How I migrated from Windows to Mac OSX

Mac OSXJust recently I decided to buy myself a new laptop and after a lot of consideration and discussions with my CFO (yes, that’s the misses) I let Barry Schiffer convince me I needed a MacBook, for a brief moment I looked at the MacBook Air but I went for the MacBook Pro because it has a Retina display which apparently is a useful feature when you have to stare at your screen the whole day long.


The reason that I decided to go for a MacBook was quite simple, I wanted something with a high resolution and I wanted a long lasting battery time, although I could have gone with any other modern laptop, tablet or phablet I felt like it was a logical step to make as I already owned an Ipad and an Iphone.

I went ahead and bought a 13″ rMBP with 256Gb SSD and 8Gb Mem, the VGA to thunderbolt adapter, the Ethernet to thunderbolt adapter and the Apple Magic Mouse.

With the following specs and almost 8 hours on a fully charged battery I fulfilled the wish-list I had

Model pixels per inch pixels per cm pixels per degree Resolution
MacBook Pro 13″ 227 89 79 2560×1600

Before I finally migrated I made a list of functionality I was using and tried to fill it with apps for my Mac:After getting the MBP I quickly realised that this machine was so much better than the laptop I got from my employer I made a plan to migrate from my (Company owned) Windows 8.1 laptop to my (privately owned) MBP. My employer provides us with a decent laptop, it has great specs but the build/ material and the way I want to use a laptop aren’t the best combination. Luckily my employer doesn’t mind bringing in BYOD and supports it whenever it is possible.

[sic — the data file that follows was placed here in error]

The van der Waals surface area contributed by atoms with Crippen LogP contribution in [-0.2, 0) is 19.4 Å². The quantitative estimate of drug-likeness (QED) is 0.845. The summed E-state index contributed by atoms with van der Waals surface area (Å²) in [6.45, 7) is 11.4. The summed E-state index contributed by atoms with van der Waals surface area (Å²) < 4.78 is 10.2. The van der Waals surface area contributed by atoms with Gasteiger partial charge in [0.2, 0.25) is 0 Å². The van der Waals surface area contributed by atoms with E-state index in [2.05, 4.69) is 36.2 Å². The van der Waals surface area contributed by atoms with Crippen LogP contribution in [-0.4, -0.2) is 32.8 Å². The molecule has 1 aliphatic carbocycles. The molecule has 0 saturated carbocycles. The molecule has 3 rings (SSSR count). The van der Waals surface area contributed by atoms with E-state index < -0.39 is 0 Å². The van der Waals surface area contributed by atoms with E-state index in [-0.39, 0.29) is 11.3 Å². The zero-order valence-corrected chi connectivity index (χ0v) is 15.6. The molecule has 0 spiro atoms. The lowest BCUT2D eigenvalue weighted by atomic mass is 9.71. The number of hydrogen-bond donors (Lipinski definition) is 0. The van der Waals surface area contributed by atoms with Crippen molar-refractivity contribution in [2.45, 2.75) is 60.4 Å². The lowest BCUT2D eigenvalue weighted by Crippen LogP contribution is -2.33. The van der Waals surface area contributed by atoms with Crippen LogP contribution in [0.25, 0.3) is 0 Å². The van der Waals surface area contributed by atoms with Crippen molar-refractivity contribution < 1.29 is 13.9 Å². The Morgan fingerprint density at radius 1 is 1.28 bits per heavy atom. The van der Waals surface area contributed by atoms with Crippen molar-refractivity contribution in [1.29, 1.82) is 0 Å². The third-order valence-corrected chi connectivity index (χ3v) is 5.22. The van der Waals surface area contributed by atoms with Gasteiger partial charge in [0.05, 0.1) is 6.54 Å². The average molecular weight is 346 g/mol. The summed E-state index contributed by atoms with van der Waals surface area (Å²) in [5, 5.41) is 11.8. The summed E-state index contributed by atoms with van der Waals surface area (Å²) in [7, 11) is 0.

Work related tooling:

Functionality Solution Licensed
Remote Desktop Management Royal TSX vExpert
VPN Integrated in Mac OSX Integrated
Type 2 Hypervisor VMware Fusion vExpert
Office Microsoft Office 2011 for Mac Company owned
Follow me data Synology CloudStation Privately owned
Instant Messaging Microsoft Skype Freeware
Instant Messaging Microsoft Lync Company owned
Notes Microsoft OneNote Company owned
Text Editor Sublime Text 2 Freeware
Screen Recording Reflector Privately owned
Screen Dumps TinyGrab Freeware
Password Database KyPass Companion Privately owned


Functionality Solution Licensed
Application Removal AppCleaner Freeware
Memory Management Memory Clean Freeware
Display Management Display Menu Privately owned
Disk Management OmniDiskSweeper Freeware
Audio/Video VLC Freeware

What stood out?

One of the apps that stood out to me was Royal TSX, the licenses I got via the vExpert program gave me access to the Windows version (Royal TS) and the Mac OSX version (Royal TSX), both versions use the same configuration file. With that configuration file stored in my CloudStation folder I can use the same file on all of my systems and if I make a change the file gets updated so all my settings are in sync.

The CloudStation application was really helpful too, as I had a 128Gb OneDrive subscription and more data than I could store on OneDrive I had to go for another solution so my Synology came to the rescue and offered follow me data via CloudStation.

And lost but not leasts I was really surprised by Microsoft OneNote, on my Windows laptops it was one of my most frequently started applications and the Mac version is so much like the native Microsoft OneNote.